Posted by: ben | Aug 6 2013 14:21 utc | 2

Undoubtedly local business were hurt by Amazon's pricing. But the difference is more than just the sales tax. Many businesses overprice their product, thus lowering their competitiveness. Going back to the sales tax, it is a very regressive tax. It has no place in a country that pretends to be a democracy. All tax entities have the right to use a graduated income tax. Most prefer to use the sales tax so they can suck more money from the less wealthy. The heart of the matter though is that Amazon no longer opposes an Internet Sales Tax. They support it.

Posted by: Greg | Aug 6 2013 15:15 utc | 3

This may have something to do with the visible and probably fatal degeneration of the GOP. Tarpley (who is sound enough on some things) expects the disintegration of the GOP, and the splitting of the Dems into two, a Wall Street party and a opportunist/populist one (though he would not be so rude about the latter). So, on the simple theory that each major national broadsheet directly represents a major political party (which is certainly true in England), the WaPo would have to position itself as the organ of the Wall Street Dems, and the NYT as the organ of the populist/opportunist Dems.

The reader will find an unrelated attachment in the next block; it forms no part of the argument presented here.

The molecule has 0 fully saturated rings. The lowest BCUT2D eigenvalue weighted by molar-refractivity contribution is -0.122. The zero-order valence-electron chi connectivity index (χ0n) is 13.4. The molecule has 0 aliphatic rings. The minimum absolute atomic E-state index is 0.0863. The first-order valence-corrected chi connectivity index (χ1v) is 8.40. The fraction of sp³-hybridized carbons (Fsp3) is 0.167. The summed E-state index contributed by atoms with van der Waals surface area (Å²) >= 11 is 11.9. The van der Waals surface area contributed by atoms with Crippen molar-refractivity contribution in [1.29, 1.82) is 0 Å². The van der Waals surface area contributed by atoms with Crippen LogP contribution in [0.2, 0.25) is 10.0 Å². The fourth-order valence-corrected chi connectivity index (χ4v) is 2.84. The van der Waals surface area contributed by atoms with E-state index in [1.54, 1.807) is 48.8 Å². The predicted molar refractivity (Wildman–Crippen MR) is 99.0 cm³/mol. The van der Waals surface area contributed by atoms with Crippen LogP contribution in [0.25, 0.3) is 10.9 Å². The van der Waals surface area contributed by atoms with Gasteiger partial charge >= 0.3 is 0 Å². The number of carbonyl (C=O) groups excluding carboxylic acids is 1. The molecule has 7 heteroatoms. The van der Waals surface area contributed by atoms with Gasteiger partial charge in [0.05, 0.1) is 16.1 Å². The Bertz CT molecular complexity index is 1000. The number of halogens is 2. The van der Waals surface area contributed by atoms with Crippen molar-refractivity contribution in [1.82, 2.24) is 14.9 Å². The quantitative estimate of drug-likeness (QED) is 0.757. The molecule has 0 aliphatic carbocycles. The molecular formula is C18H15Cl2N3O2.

Posted by: Rowan Berkeley | Aug 6 2013 15:21 utc | 4

The negative effects of this subside were threefold. Local storefront business could not compete with Amazon and had to close with their workers becoming unemployed. Sure, in some places Amazon also created some jobs.

A rather shocking fact for you. For Every 1 Job Amazon creates, it kills 4 Jobs in the retail sector. It is highly efficient, instead of having thousands of storefronts manned by shop assistants, have a few massive warehouses that churns out stuff directly. Also given that it is immune from the sales tax because its an online retailer it can afford to pay less tax than other stores.

Also Amazon drains money from local economies. If a store owner builds a store in a town, it creates jobs and the money recycles through the local economy (from building the store, to local suppliers, to staff spending wages in the area). The Amazon warehouse model takes that out. It runs 38 warehouses in the entire US, 5 in the UK, 7 in Germany so most local communities don't see any of the gain while there spending causes losses at the local level.